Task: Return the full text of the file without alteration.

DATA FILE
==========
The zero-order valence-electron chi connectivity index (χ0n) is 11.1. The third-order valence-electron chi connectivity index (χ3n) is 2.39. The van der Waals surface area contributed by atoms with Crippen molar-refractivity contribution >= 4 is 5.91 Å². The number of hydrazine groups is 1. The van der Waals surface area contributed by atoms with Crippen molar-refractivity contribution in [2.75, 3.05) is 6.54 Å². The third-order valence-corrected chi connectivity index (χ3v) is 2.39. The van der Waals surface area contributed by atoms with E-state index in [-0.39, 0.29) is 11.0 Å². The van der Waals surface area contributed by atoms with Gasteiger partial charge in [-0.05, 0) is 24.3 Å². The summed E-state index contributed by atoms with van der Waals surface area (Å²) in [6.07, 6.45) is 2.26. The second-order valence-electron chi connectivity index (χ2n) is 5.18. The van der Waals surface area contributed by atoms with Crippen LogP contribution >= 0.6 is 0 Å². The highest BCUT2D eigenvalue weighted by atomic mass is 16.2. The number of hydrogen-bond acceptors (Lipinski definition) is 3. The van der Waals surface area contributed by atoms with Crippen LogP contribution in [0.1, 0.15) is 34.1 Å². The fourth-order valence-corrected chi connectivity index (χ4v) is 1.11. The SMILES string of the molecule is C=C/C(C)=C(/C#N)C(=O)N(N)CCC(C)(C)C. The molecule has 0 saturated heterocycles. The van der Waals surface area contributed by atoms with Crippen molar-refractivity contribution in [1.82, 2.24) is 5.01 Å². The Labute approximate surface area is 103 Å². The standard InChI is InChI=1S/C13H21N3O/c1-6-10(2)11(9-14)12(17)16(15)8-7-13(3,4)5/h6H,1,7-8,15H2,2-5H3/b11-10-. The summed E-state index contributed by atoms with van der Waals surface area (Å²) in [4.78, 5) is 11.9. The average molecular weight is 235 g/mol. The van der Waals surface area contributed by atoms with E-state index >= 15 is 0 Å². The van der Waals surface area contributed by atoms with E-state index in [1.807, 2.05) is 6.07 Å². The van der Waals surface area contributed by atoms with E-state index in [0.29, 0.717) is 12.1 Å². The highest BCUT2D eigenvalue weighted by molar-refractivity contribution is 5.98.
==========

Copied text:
The zero-order valence-electron chi connectivity index (χ0n) is 11.1. The third-order valence-electron chi connectivity index (χ3n) is 2.39. The van der Waals surface area contributed by atoms with Crippen molar-refractivity contribution >= 4 is 5.91 Å². The number of hydrazine groups is 1. The van der Waals surface area contributed by atoms with Crippen molar-refractivity contribution in [2.75, 3.05) is 6.54 Å². The third-order valence-corrected chi connectivity index (χ3v) is 2.39. The van der Waals surface area contributed by atoms with E-state index in [-0.39, 0.29) is 11.0 Å². The van der Waals surface area contributed by atoms with Gasteiger partial charge in [-0.05, 0) is 24.3 Å². The summed E-state index contributed by atoms with van der Waals surface area (Å²) in [6.07, 6.45) is 2.26. The second-order valence-electron chi connectivity index (χ2n) is 5.18. The van der Waals surface area contributed by atoms with Crippen LogP contribution >= 0.6 is 0 Å². The highest BCUT2D eigenvalue weighted by atomic mass is 16.2. The number of hydrogen-bond acceptors (Lipinski definition) is 3. The van der Waals surface area contributed by atoms with Crippen LogP contribution in [0.1, 0.15) is 34.1 Å². The fourth-order valence-corrected chi connectivity index (χ4v) is 1.11. The SMILES string of the molecule is C=C/C(C)=C(/C#N)C(=O)N(N)CCC(C)(C)C. The molecule has 0 saturated heterocycles. The van der Waals surface area contributed by atoms with Crippen molar-refractivity contribution in [1.82, 2.24) is 5.01 Å². The Labute approximate surface area is 103 Å². The standard InChI is InChI=1S/C13H21N3O/c1-6-10(2)11(9-14)12(17)16(15)8-7-13(3,4)5/h6H,1,7-8,15H2,2-5H3/b11-10-. The summed E-state index contributed by atoms with van der Waals surface area (Å²) in [4.78, 5) is 11.9. The average molecular weight is 235 g/mol. The van der Waals surface area contributed by atoms with E-state index >= 15 is 0 Å². The van der Waals surface area contributed by atoms with E-state index in [1.807, 2.05) is 6.07 Å². The van der Waals surface area contributed by atoms with E-state index in [0.29, 0.717) is 12.1 Å². The highest BCUT2D eigenvalue weighted by molar-refractivity contribution is 5.98.